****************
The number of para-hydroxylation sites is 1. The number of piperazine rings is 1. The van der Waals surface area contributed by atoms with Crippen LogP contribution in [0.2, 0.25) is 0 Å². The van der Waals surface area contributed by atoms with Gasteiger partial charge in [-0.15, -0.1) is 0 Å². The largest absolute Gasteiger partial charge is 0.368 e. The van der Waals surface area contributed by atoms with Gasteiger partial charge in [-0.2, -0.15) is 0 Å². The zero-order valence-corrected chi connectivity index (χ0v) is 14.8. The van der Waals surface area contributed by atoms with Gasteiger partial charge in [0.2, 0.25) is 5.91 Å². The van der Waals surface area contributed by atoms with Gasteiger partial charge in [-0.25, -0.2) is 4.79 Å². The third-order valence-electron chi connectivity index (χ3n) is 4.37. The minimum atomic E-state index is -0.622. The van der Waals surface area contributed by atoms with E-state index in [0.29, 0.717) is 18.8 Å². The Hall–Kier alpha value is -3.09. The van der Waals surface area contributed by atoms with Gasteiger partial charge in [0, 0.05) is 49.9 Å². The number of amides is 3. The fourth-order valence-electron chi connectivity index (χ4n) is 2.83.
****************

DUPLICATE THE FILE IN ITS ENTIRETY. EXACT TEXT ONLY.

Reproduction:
The number of para-hydroxylation sites is 1. The number of piperazine rings is 1. The van der Waals surface area contributed by atoms with Crippen LogP contribution in [0.2, 0.25) is 0 Å². The van der Waals surface area contributed by atoms with Gasteiger partial charge in [-0.15, -0.1) is 0 Å². The largest absolute Gasteiger partial charge is 0.368 e. The van der Waals surface area contributed by atoms with Gasteiger partial charge in [-0.2, -0.15) is 0 Å². The zero-order valence-corrected chi connectivity index (χ0v) is 14.8. The van der Waals surface area contributed by atoms with Gasteiger partial charge in [0.2, 0.25) is 5.91 Å². The van der Waals surface area contributed by atoms with Gasteiger partial charge in [-0.25, -0.2) is 4.79 Å². The third-order valence-electron chi connectivity index (χ3n) is 4.37. The minimum atomic E-state index is -0.622. The van der Waals surface area contributed by atoms with E-state index in [0.29, 0.717) is 18.8 Å². The Hall–Kier alpha value is -3.09. The van der Waals surface area contributed by atoms with Gasteiger partial charge in [0, 0.05) is 49.9 Å². The number of amides is 3. The fourth-order valence-electron chi connectivity index (χ4n) is 2.83.